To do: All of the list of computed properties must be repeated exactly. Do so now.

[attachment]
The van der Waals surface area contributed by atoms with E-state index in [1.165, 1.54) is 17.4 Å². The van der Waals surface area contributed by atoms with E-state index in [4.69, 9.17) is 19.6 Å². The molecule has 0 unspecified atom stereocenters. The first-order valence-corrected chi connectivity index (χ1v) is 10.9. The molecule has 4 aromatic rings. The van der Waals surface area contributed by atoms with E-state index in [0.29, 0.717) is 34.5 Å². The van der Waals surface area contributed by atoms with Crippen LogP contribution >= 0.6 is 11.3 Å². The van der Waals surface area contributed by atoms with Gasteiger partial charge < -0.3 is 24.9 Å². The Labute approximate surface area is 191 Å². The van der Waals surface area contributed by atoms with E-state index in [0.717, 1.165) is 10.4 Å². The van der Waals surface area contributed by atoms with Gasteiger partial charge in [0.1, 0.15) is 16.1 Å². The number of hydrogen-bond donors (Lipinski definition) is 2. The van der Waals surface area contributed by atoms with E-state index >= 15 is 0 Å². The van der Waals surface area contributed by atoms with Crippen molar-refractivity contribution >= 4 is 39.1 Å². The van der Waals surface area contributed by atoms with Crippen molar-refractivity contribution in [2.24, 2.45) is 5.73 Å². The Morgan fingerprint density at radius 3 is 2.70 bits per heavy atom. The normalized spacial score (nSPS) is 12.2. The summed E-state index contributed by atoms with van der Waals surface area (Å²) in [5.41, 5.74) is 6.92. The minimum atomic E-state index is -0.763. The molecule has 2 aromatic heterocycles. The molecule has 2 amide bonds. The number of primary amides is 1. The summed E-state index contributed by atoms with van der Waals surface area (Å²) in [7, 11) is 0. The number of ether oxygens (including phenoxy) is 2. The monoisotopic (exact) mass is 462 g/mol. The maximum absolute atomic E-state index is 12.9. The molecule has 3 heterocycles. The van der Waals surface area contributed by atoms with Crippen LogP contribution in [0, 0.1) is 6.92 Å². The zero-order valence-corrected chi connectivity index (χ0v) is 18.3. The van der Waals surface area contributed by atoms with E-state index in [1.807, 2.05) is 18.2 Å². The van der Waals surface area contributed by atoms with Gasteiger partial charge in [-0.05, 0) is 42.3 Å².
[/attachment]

The van der Waals surface area contributed by atoms with E-state index in [1.165, 1.54) is 17.4 Å². The van der Waals surface area contributed by atoms with E-state index in [4.69, 9.17) is 19.6 Å². The molecule has 0 unspecified atom stereocenters. The first-order valence-corrected chi connectivity index (χ1v) is 10.9. The molecule has 4 aromatic rings. The van der Waals surface area contributed by atoms with E-state index in [0.29, 0.717) is 34.5 Å². The van der Waals surface area contributed by atoms with Crippen LogP contribution >= 0.6 is 11.3 Å². The van der Waals surface area contributed by atoms with Gasteiger partial charge < -0.3 is 24.9 Å². The Labute approximate surface area is 191 Å². The van der Waals surface area contributed by atoms with E-state index in [0.717, 1.165) is 10.4 Å². The van der Waals surface area contributed by atoms with Gasteiger partial charge in [0.1, 0.15) is 16.1 Å². The number of hydrogen-bond donors (Lipinski definition) is 2. The van der Waals surface area contributed by atoms with E-state index >= 15 is 0 Å². The van der Waals surface area contributed by atoms with Crippen molar-refractivity contribution >= 4 is 39.1 Å². The van der Waals surface area contributed by atoms with Crippen molar-refractivity contribution in [2.24, 2.45) is 5.73 Å². The Morgan fingerprint density at radius 3 is 2.70 bits per heavy atom. The normalized spacial score (nSPS) is 12.2. The summed E-state index contributed by atoms with van der Waals surface area (Å²) in [5.41, 5.74) is 6.92. The minimum atomic E-state index is -0.763. The molecule has 2 aromatic heterocycles. The molecule has 2 amide bonds. The number of primary amides is 1. The summed E-state index contributed by atoms with van der Waals surface area (Å²) in [7, 11) is 0. The number of ether oxygens (including phenoxy) is 2. The monoisotopic (exact) mass is 462 g/mol. The maximum absolute atomic E-state index is 12.9. The molecule has 3 heterocycles. The van der Waals surface area contributed by atoms with Crippen LogP contribution in [0, 0.1) is 6.92 Å². The zero-order valence-corrected chi connectivity index (χ0v) is 18.3. The van der Waals surface area contributed by atoms with E-state index in [1.807, 2.05) is 18.2 Å². The van der Waals surface area contributed by atoms with Gasteiger partial charge in [-0.05, 0) is 42.3 Å².